One of many young girls at a rescue center in Uganda who are fleeing forced marriages and female genital mutilation

Millions of girls are at increased risk of female genital mutilation as a result of the COVID-19 pandemic. Shuttered schools, lockdowns and disruption to services that protect girls from this harmful practice mean an additional 2 million cases may occur over the next decade.

“We are losing ground in the fight to end female genital mutilation, with dire consequences for millions of girls where the practice is most prevalent,” said Nankali Maksud, UNICEF Senior Advisor, Prevention of Harmful Practices. “When girls are not able to access vital services, schools and community networks, their risk of female genital mutilation significantly increases – threatening their health, education and future. As we mark International Day of Zero Tolerance for Female Genital Mutilation and approach two years of the pandemic, we must recommit to concerted and well-funded action to get back on track and end the practice everywhere.”

Female genital mutilation is a violation of girls’ rights and can lead to serious health complications and even death. Girls subjected to female genital mutilation are at increased risk of child marriage and dropping out of school, threatening their ability to build a better future for themselves, their families and their communities.

According to latest available data:

  • At least 200 million girls and women alive today have undergone female genital mutilation. An additional 2 million girls could be at risk by 2030 due to COVID-19, resulting in a 33 per cent reduction in the progress toward ending this harmful practice.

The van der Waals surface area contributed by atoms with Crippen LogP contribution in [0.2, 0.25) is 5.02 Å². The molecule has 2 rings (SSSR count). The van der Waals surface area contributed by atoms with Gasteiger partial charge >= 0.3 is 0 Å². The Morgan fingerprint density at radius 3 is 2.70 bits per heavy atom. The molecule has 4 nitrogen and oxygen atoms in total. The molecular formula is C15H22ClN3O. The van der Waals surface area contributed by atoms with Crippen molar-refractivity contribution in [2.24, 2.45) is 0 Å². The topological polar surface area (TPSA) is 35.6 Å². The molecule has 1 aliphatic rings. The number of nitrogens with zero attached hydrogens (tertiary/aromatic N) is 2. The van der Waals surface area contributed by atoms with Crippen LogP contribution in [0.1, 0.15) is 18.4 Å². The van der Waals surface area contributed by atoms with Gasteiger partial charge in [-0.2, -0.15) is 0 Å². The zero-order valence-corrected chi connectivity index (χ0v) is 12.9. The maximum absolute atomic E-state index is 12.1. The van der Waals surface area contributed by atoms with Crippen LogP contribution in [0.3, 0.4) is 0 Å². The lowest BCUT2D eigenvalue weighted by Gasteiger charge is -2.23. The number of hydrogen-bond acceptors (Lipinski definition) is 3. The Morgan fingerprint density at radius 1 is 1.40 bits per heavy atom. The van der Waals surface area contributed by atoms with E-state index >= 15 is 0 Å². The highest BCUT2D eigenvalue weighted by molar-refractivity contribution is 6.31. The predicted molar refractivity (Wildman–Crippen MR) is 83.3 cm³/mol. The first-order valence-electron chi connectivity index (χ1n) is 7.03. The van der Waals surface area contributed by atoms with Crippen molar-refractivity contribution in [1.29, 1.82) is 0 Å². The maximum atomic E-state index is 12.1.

• An alarming trend is emerging. Around 1 in 4 girls and women who have undergone female genital mutilation, or 52 million worldwide, were subjected to the practice at the hands of a health personnel. This proportion is twice as high among adolescents, indicating growth in the medicalization of the practice.
  • Of 31 countries with available data on female genital mutilation, 15 countries are already grappling with conflict, rising poverty and inequality, creating a crisis within a crisis for the world’s most vulnerable and marginalized girls.
  • In some countries, female genital mutilation is still almost universal with around 90 per cent of girls in Djibouti, Guinea, Mali and Somalia affected.
  • In about half of countries, female genital mutilation is increasingly performed at younger ages, narrowing the window of opportunity to intervene. For example, in Kenya, the average age of undergoing the practice has dropped from age 12 to age 9 in the past three decades.
  • Progress is possible. Today, girls are a third less likely to be subjected to female genital mutilation compared to three decades ago; however, progress needs to be at least 10 times faster to meet the global target of elimination by 2030. Multiple overlapping crises, including COVID-19, rising poverty, inequality and conflict, are putting millions of girls at increased risk of female genital mutilation.
  • In the last two decades, the proportion of girls and women in high-prevalence countries who oppose the practice has doubled.
  • Ensuring girls’ access to education, healthcare and employment is critical to accelerating the elimination of female genital mutilation and allowing girls to contribute to equitable social and economic development.